The satellite platform is based on the heritage of previous GomSpace 3U and 6U components and systems. Command and Data Handling (CDH)is performed by a NanoMind A3200 OBC. A NanoCom AX100 UHF radio with NanoCom ANT430 turnstile antenna are used for uplink and downlink communications. The Electrical Power System (EPS) is comprised of a NanoPower P31uX board, NanoPower BP4 battery pack, and both NanoPower MSP500 and NanoPower P110 solar call assemblies.

Attitude Determination and Control Subsystem (ADCS)

The ADCS of SOAR is responsible for spacecraft pointing and stability and is controlled by a second NanoMind A3200 computer dedicated to this task. The system supports three control modes: sun pointing, ground station, and target tracking. For attitude determination, the system utilizes NanoSense FSS sun sensors, a NanoSense M315 magnetometer, an internal gyroscope (within the NanoMind A3200) and external EPSON M-G370 IMU for attitude determination. An internal magnetometer in the NanoMind A3200 also serves as a back up to the M315 for redundancy. The system relies on the Novatel OEM615 receiver along with an Invatek GPS antenna for orbit determination. For attitude control, four Astrofein RW1 reaction wheels in a tetrahedron configuration (providing a single wheel redundancy) are used along with the NanoTorque GST-600 magnetorquers. When appropriately configured, the steerable fins (aerodynamics payload) also grant the platform aerostability by generating restoring aerodynamic torques to keep the satellite pointing towards the oncoming flow direction.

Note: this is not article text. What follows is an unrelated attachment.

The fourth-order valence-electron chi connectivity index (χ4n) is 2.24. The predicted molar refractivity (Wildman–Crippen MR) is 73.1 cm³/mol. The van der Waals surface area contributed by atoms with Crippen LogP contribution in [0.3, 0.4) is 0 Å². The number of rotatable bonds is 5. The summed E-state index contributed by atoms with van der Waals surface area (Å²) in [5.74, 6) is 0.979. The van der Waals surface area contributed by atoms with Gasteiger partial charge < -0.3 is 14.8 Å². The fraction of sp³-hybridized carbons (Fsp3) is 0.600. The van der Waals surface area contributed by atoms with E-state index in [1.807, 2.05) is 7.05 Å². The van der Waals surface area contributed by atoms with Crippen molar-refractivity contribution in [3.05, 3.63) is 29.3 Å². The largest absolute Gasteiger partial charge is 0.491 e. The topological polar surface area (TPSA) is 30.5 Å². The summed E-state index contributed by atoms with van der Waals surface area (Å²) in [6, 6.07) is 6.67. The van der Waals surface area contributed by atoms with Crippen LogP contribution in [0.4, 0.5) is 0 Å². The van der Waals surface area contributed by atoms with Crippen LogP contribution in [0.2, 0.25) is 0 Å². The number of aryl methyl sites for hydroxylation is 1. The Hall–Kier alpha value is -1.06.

Integration of the complete satellite including both payloads was managed and delivered by the team at GomSpace in Denmark.

Figure 2 Exploded view of the SOAR subsystems and payloads.
1) NanoCom ANT430
2) NanoTorque GST600
3) NanoPower P31u
4) NanoPower BP4 with HG2 cells
5) NanoMind A3200 & NanoCom AX100
6) NanoMind A3200, Astrofein WDE, Novatel 719
7) NanoUtil Stack Break Out w/ NanoSense M315 & EPSON G370
8) Astrofein RW-1
9) Aerodynamics Payload
10) ISIS 3U Structure
11) INMS Payload
12) Solar Array (MSP500 and P110)
13) Sensing GSSB Interstage
14) NanoUtil FPP
15) Aerodynamics Payload Deployment Kit

Figure 3 Fully integrated satellite at GomSpace, Denmark.

Launch and Deployment